Dimensional comparison, which is another important comparison type following social comparison and temporal comparison, refers to the process in which a single individual compares his or her ability in a target domain with that in a standard domain. Dimensional comparison predicts contrast effects when the “far comparisons” between different domains are triggered, and assimilation effects for the “near comparisons”. Although dimensional comparison and social comparison significantly influenced self-concept, social comparison exerted a stronger effect than dimensional comparison. Future research of dimensional comparison should expand its application domains, strengthen its integration with other comparison types, and improve its research methods.
Framing effect is an irrational deviation in decision-making, and the age differences of it has been gradually concerned by the academics. In general, the older and younger adults differ in framing effect when facing the medical and economic decision-making, mainly in susceptibility and type. The framing effect in elderly adults is mainly influenced by decision making context, cognition, emotion and neurophysiologic features. In addition to further explore the characteristics of framing effect across different domains and its influencing factors, future researchers need to extend the study from the views of other individual characteristics of the elderly adults, the experimental material and design type, the psychological mechanism and applied values.
The framing effect on social preferences refers to the phenomenon in which individuals, who are influenced by the frames of scheme selection, show the change of cooperative, reciprocal and altruistic behaviors. It is the application of framing effect in the field of social preferences. There are five theoretical models to interpret this phenomenon in the previous literature of social preferences, which are prospect theory, misperception theory, psychological dynamic model, construal level theory and mood maintenance theory. Meanwhile, evidence revealed that framing effect on social preferences may be influenced by some factors, such as psychical distance, value orientation, personality and culture. Therefore, further researches for framing effect on social preferences are expected to explore its mental and neural mechanism, to make its research paradigm more abundant and to improve the external validity. Finally, it is necessary to promote studies by using multidisciplinary methods.
Utilizing a cognitive perspective, earlier researchers investigated antecedents of trust violation and strategies of trust repair. In recent years, the important role of emotions in repairing trust has received increasing attention. Yet, the underlying mechanism of the effect of emotions has not been fully uncovered. Existing research examining the effect of emotions on trust repair mainly focuses on the cue-dependent effect of emotions, and the effect of discrete emotions (e.g., guilt, shame, anger, and sadness). A careful literature review reveals that guilt and empathy are the two most important moral emotions influencing trust repair. Specifically, guilt can encourage the trusted party to engage in compensating behaviors, while empathy can facilitate the trusting party to forgive others. Based on these findings, we build an emotion-based trust repair theoretical model that also integrates the moderating effects of target cues and trait forgiveness of the trusting party. We also suggest future research investigate the effects of other discrete emotions, particularly moral emotions, on trust repair, and the interaction effect between contextual factors and emotions.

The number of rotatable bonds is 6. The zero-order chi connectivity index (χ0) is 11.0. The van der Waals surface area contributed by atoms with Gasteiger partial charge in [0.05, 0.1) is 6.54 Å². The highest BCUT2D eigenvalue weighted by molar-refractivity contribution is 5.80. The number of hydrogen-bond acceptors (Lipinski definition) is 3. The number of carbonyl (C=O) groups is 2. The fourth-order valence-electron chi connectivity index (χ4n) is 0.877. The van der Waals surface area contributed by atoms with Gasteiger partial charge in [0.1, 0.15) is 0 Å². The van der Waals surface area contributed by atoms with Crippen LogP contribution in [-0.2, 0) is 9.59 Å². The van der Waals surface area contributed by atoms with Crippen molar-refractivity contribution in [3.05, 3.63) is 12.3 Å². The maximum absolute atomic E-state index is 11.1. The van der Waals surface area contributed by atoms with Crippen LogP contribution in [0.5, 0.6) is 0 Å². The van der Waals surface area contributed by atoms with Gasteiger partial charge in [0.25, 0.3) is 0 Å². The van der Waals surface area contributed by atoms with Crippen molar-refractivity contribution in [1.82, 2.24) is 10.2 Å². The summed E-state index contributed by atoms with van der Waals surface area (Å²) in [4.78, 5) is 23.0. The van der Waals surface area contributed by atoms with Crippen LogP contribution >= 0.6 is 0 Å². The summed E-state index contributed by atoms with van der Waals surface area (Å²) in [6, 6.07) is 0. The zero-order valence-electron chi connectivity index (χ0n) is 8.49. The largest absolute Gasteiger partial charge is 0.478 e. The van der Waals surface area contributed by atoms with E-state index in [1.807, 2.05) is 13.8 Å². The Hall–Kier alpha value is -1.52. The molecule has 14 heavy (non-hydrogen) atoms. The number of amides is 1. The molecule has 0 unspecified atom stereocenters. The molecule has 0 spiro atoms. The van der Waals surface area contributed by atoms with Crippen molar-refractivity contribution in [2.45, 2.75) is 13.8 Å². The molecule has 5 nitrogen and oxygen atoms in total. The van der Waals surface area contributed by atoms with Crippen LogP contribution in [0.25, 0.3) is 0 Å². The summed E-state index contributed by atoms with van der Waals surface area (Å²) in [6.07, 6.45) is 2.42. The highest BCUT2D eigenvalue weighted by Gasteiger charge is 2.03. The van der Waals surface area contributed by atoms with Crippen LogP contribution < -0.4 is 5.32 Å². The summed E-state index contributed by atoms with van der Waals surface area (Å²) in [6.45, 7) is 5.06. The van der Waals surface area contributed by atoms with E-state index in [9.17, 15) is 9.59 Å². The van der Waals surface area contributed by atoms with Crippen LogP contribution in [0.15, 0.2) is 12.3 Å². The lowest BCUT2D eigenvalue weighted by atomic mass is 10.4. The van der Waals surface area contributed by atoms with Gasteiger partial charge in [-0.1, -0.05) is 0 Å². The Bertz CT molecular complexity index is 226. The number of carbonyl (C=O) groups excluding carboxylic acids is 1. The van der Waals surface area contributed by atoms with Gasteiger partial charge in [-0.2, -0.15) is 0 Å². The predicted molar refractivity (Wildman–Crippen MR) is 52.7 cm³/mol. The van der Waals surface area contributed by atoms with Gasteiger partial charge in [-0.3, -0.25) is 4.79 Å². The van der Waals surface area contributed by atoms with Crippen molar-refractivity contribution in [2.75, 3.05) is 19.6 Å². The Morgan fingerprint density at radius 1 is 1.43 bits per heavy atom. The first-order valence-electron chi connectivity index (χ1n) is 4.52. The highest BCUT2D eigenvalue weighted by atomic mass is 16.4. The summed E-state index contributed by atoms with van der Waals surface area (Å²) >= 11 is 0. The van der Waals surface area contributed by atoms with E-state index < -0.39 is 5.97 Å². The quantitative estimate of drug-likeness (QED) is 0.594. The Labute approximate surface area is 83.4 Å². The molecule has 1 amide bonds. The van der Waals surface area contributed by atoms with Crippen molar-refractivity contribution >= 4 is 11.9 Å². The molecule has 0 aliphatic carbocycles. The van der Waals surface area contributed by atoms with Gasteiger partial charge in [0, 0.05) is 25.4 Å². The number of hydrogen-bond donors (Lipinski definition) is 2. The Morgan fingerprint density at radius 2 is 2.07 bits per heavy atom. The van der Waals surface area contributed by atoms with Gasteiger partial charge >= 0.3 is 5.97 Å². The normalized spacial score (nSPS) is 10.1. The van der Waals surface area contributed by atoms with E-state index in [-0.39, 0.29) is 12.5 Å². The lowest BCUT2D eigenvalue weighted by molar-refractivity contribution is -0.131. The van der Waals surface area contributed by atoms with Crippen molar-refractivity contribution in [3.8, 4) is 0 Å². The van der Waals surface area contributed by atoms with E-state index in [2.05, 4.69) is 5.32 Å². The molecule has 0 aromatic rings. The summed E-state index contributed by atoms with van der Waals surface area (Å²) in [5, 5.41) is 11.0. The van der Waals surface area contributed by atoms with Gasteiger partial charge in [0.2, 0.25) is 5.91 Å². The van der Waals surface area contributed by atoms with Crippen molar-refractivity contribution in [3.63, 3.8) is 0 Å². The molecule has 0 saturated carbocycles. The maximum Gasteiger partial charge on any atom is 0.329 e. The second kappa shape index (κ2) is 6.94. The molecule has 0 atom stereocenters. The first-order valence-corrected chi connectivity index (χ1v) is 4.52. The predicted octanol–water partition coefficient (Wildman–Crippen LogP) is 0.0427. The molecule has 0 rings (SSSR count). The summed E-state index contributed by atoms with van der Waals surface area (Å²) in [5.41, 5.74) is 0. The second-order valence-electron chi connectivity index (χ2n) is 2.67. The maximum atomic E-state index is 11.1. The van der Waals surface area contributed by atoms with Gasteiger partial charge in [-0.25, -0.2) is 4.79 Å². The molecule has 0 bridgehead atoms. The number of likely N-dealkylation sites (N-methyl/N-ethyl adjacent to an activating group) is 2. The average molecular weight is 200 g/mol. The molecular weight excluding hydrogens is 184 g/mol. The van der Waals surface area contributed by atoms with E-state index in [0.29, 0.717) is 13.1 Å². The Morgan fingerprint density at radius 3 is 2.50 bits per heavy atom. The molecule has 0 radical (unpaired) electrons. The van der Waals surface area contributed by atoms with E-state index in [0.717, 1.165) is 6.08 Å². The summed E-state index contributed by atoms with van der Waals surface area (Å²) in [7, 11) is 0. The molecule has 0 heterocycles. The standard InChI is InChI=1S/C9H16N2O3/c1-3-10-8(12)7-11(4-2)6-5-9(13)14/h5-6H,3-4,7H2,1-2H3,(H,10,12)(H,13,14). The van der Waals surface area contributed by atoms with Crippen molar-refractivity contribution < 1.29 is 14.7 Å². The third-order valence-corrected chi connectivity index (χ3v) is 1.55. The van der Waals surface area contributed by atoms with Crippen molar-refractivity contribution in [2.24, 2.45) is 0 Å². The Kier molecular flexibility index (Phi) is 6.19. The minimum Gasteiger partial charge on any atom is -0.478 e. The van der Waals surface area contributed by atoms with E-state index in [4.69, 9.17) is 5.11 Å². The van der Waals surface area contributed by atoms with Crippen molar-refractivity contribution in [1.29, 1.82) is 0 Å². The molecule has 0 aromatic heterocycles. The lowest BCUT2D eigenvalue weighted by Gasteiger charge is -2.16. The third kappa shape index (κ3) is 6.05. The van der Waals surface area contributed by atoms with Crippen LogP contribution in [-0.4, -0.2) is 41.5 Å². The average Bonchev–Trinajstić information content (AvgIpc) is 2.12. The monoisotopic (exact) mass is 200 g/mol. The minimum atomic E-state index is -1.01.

Innovation has long been recognized as a core competence for contemporary organizations. In the past decades, rich knowledge has been accumulated about the antecedents of innovation. However, the prior research mainly focused on how to stimulate employees’ creative behaviors, neglecting the transformation from idea generation to idea implementation. Creativity, if not implemented, cannot contribute to organizational development and success. It is idea implementation not idea generation that really counts. Extant research on idea implementation has some limitations. To gain a deeper understanding of idea implementation, integrating quantitative and qualitative methods and extending research level and perspectives need to be pursued in the future.
Based on each examinee’s answers of previous items, computerized adaptive testing (CAT) selects items and aims to measure examinee’s actual ability more efficiently and accurately than paper and pencil-based tests. While it is a natural thing for examinees to review their answers and possibly change them in paper and pencil-based tests, the same thing is less common to happen in most CATs since it could deteriorate the measurement efficiency and make tests vulnerable to manipulative test-taking strategies, as confirmed by many researchers. The absence of review opportunities on operational CATs creates a dilemma for test developers as examinees need to review and change answers during the test in order to achieve more accurate estimates of their true ability. Researchers on reviewable CAT mainly focus on three aspects, namely changing the test design, improving the item selection strategy and building models. Future studies could further explore the comparison and combination of different methods and pay more attention to review and change methods for cognitive diagnostic CAT.